Mary Wilson (left), principal of Manitou Park Elementary in Tacoma, Washington, is working on a doctoral degree in SPU's School of Education.
"Success." It's a word you hear all the time in conversations about education. School teachers and administrators are striving for success. Some boast of success by pointing to the numbers — graduation rates, grade-point averages, low dropout rates. Others call for sweeping education reform. But what does success in education look like?
When Andrew Lumpe visited Federal Way High School in mid-October, he was impressed by what he saw.
"I was reminded of how intense it is to have to address the needs of such a diverse set of learners," says Lumpe, associate dean of graduate programs and director of doctoral programs in SPU's School of Education. "This was unbelievable."
Federal Way High's students are mostly ethnically diverse, poverty-level students whose parents have not gone to college. "The school is really stressing academic preparation and rigorous coursework for all of those kids," says Lumpe. "In the face of the challenges, I think it's exciting that Federal Way is having such success."
In that spirit, SPU hosted a panel discussion among leaders with experience in improving schools for children, their families, and educators during a time of heightened public scrutiny and calls for reform.
Panelists included Lindsay O'Neal, a national board-certified teacher from Federal Way High School; Tom Alsbury, SPU professor of educational leadership; Mary Wilson, principal of Manitou Park Elementary School in the Tacoma School District; Mark Flatau, superintendent for the Cle Elum-Roslyn School District; and Matt Chase, principal in the Cle Elum-Roslyn School District. This sold-out event — the second in SPU's series of events called "Looking Beyond No Child Left Behind" — took place on Monday, November 7, 2011.
The panel faced difficult questions about how to establish trust between schools and teachers, how to build collaborative teams, how to make families feel welcome in their schools, and the role of grading in evaluating student progress. They also discussed how city schools can address the needs of students from different racial and cultural backgrounds and socioeconomic statuses.
Alsbury offered a list of characteristics that identify quality schools, including "a relentless commitment to the success of all students," and a rejection of "one-size-fits-all reform programs." And he encouraged schools to distribute power and leadership, and to cultivate "a culture of care."
O'Neal, who is earning a doctorate in education at SPU, spoke about the need for shows of trust between administrators and teachers. She explained that Federal Way High School administrators "give jobs to people they know can do those jobs well, and trust them to do those jobs." She added, "In my experience, the culture that's been built in our district has been built on that trust."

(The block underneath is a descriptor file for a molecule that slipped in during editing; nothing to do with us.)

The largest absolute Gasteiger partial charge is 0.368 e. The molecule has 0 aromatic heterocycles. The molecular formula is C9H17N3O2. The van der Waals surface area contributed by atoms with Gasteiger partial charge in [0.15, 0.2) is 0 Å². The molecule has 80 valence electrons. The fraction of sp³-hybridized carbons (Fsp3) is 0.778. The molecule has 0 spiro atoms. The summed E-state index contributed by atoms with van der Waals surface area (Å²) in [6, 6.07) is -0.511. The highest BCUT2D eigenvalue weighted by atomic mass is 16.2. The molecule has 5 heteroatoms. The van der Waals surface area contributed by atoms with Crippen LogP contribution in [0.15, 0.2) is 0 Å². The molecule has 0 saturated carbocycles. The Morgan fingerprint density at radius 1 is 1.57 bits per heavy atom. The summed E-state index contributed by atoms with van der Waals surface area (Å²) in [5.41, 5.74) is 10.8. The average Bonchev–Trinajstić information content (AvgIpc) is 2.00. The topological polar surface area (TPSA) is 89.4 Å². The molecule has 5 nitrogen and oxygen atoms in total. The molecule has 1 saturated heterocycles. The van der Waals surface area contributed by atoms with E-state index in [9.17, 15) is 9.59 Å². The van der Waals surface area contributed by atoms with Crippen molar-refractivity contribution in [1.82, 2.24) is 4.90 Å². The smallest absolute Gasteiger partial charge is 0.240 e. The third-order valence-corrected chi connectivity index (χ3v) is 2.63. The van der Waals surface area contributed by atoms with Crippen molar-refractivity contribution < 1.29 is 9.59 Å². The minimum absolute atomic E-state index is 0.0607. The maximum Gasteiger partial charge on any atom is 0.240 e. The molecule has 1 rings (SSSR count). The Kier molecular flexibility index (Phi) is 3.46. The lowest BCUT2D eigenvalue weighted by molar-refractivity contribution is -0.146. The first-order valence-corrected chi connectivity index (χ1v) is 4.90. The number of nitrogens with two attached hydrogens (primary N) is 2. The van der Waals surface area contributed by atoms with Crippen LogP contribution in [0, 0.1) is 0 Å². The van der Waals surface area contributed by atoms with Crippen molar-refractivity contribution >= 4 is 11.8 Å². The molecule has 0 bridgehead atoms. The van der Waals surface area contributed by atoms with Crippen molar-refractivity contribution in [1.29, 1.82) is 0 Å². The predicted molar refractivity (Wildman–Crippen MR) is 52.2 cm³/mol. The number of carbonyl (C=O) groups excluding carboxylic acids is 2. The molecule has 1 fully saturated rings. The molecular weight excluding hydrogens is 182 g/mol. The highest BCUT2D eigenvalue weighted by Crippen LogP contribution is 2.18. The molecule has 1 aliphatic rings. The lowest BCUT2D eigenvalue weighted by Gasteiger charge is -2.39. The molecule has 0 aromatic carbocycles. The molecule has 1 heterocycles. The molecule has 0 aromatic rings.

"A model of shared, distributed leadership is essential," Chase agreed, "where principals are empowering teachers, and our teachers are empowering students."
In the panel discussion, Wilson spoke about restoring balance to education. She noted that one effect of No Child Left Behind legislation had been to take away some classes children enjoyed. "We've brought back more music, more art; we have a chess team," she said. "My PE teacher is (begrudgingly) teaching dance. We'd forgotten about those things. And this is how we educate the whole child."
Remember that phrase. You'll probably hear more about it. Lumpe notes that Puget Sound schools are embracing a new national initiative called "Educating the Whole Child," which comes from the Association for Supervision and Curriculum Development.
"We can't say, ‘Send us better kids,'" says Lumpe. "Parents send us the kids they have. Sometimes they come to school hungry. They come with emotional problems. Learning often can't take place until some basic needs are met. We want to make teachers aware of this, and help them develop strategies and identify partners who can come alongside and help."
These rich discussions may not bring immediate transformation, but they're inspiring discussions that help teachers and administrators navigate the stormy seas of change.
"I taught in an inner-city school a long time ago," says Lumpe. "I wish I'd had these connections, someone more experienced than me to help along the way." Meanwhile, SPU faculty and doctoral students continue to conduct cutting-edge research in the area of school improvement.
The series of forums continues in Spring 2012, focusing on how school districts and school systems can become more effective.
Watch the entire discussion at spu.edu/itunes.